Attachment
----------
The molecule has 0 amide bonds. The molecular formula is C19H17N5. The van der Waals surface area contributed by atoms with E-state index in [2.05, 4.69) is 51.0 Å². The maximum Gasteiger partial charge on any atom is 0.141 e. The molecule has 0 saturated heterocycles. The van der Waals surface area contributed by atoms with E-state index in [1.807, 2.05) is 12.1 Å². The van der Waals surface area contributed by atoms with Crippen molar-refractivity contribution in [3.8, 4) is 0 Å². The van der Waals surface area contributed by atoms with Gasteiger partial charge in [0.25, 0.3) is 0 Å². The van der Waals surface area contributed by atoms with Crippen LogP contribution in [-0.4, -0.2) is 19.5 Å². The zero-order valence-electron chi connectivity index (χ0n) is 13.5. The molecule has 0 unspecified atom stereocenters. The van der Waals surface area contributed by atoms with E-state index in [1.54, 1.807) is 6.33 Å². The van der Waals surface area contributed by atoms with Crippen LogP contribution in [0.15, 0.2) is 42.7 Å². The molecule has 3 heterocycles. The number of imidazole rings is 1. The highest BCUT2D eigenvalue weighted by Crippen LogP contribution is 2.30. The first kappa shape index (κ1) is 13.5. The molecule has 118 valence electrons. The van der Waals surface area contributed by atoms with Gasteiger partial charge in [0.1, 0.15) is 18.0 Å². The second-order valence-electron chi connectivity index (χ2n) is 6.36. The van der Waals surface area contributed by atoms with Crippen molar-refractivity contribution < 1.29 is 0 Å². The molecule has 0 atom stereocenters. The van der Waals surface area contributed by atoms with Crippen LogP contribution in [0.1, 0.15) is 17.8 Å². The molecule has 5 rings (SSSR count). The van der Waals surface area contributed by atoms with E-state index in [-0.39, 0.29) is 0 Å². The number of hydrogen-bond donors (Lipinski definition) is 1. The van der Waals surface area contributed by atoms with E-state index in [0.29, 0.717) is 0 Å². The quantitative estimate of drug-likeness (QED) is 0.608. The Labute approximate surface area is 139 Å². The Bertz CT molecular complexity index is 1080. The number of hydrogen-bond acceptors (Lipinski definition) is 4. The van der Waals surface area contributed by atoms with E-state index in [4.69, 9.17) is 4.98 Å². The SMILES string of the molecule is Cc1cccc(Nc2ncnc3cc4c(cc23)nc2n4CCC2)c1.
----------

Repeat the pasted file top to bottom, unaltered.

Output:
The molecule has 0 amide bonds. The molecular formula is C19H17N5. The van der Waals surface area contributed by atoms with E-state index in [2.05, 4.69) is 51.0 Å². The maximum Gasteiger partial charge on any atom is 0.141 e. The molecule has 0 saturated heterocycles. The van der Waals surface area contributed by atoms with E-state index in [1.807, 2.05) is 12.1 Å². The van der Waals surface area contributed by atoms with Crippen molar-refractivity contribution in [3.8, 4) is 0 Å². The van der Waals surface area contributed by atoms with Gasteiger partial charge in [0.25, 0.3) is 0 Å². The van der Waals surface area contributed by atoms with Crippen LogP contribution in [-0.4, -0.2) is 19.5 Å². The zero-order valence-electron chi connectivity index (χ0n) is 13.5. The molecule has 0 unspecified atom stereocenters. The van der Waals surface area contributed by atoms with E-state index in [1.54, 1.807) is 6.33 Å². The van der Waals surface area contributed by atoms with Crippen LogP contribution in [0.15, 0.2) is 42.7 Å². The molecule has 3 heterocycles. The number of imidazole rings is 1. The highest BCUT2D eigenvalue weighted by Crippen LogP contribution is 2.30. The first kappa shape index (κ1) is 13.5. The molecule has 118 valence electrons. The van der Waals surface area contributed by atoms with Gasteiger partial charge in [0.1, 0.15) is 18.0 Å². The second-order valence-electron chi connectivity index (χ2n) is 6.36. The van der Waals surface area contributed by atoms with Crippen molar-refractivity contribution < 1.29 is 0 Å². The molecule has 0 atom stereocenters. The van der Waals surface area contributed by atoms with Crippen LogP contribution in [0.1, 0.15) is 17.8 Å². The molecule has 5 rings (SSSR count). The van der Waals surface area contributed by atoms with E-state index in [-0.39, 0.29) is 0 Å². The number of hydrogen-bond donors (Lipinski definition) is 1. The van der Waals surface area contributed by atoms with E-state index in [0.29, 0.717) is 0 Å². The quantitative estimate of drug-likeness (QED) is 0.608. The Labute approximate surface area is 139 Å². The Bertz CT molecular complexity index is 1080. The number of hydrogen-bond acceptors (Lipinski definition) is 4. The van der Waals surface area contributed by atoms with E-state index in [4.69, 9.17) is 4.98 Å². The SMILES string of the molecule is Cc1cccc(Nc2ncnc3cc4c(cc23)nc2n4CCC2)c1.